How Does the Secure Act Affect your Retirement Beneficiaries?
The Secure Act has made several changes to the way we advise naming a beneficiary to a retirement account. In the past, it was very common for clients to request we name their revocable living trust as the beneficiary of their retirement accounts due to the distribution language of the trust. This allowed the trust to act as conduit which dictated that a beneficiary was only to receive the required minimum distribution every year rather than a part of the principal. The goal was to stretch the applicable distribution period of an inherited account over the longest period of time possible. In the past, the oldest beneficiaries age was used to stretch the distributions to the beneficiaries over the older beneficiary’s life expectancy. The older the beneficiary, the shorter the stretch period; the younger the beneficiary, the longer the stretch period. The longer the period stretched, the better for the beneficiary so that any income tax consequences were minimized and deferred over a longer period of time while the assets within the inherited account continued to grow income tax-free. This allowed us to protect the beneficiary from withdrawing too much and wasting the funds.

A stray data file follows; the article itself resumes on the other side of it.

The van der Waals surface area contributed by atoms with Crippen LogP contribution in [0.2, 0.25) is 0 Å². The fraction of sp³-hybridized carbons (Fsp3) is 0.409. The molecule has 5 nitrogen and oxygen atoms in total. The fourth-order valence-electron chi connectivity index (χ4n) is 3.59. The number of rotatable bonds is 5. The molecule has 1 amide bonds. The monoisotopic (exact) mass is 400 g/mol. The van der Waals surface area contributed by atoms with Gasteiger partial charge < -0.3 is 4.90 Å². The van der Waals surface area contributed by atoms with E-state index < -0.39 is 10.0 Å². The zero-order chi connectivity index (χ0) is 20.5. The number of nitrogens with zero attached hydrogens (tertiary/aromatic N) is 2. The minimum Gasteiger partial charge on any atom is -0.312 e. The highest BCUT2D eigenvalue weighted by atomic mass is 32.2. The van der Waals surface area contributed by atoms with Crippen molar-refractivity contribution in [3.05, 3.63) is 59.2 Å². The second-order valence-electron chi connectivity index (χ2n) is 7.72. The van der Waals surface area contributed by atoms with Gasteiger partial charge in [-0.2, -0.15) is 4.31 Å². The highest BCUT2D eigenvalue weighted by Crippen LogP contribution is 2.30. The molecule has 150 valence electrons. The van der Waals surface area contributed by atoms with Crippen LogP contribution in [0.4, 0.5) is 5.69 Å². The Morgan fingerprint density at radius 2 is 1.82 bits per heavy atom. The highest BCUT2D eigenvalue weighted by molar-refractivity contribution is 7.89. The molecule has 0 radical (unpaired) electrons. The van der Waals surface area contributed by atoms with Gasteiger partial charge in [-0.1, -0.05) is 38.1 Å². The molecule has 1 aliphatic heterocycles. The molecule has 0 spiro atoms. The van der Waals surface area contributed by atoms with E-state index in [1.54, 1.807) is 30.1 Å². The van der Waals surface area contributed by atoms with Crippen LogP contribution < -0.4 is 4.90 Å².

However, the Secure Act has changed everything on January 1, 2020 concerning stretching an inherited retirement account, including a Roth. There are no longer tax breaks for taking monies from a traditional account; the payments will be taxed at the beneficiary’s income tax bracket. The Secure Act has ended the stretch IRA. All of the plans to date, should now be reviewed, if not revised to take into account the maximum 10-year payout for beneficiaries. Why is this important for a beneficiary? The Secure Act has ended required minimum distributions for a named beneficiary. Rather, the named beneficiary(ies) has 10 years to deplete the inherited account. This is significant, especially if the beneficiary is in a high tax bracket or on the verge of being increased into a higher bracket, or in their 40s or 50s which is typically an individual’s peak earning years. Because required minimum distributions are gone, the beneficiary does have some flexibility with the amount she takes as income in any of the 10 years.
Clients often ask to name their trust as the beneficiary to overcome this 10-year hurdle. The issue there is that if the trust does not qualify as an eligible designated beneficiary (EBD), then the entire plan still has to be paid out by the 10th anniversary of the plan holder’s death.
In order to qualify as an EDB, you must fall into one of the following: if the IRA owner died prior to the law change, their account is grandfathered in. If a beneficiary is the surviving spouse, a minor child, disabled or chronically ill under the IRS rules, or not more than 10 years younger than the IRA owner, then the “old” rules still apply.
What to do? It’s not quite as easy as converting your IRA to a Roth since this will force you to incur income tax now. You should reach out to the planning professionals involved to determine if your wishes will still be met after you pass. Failing to do so could result in excessively taxed assets, or limited access to those assets.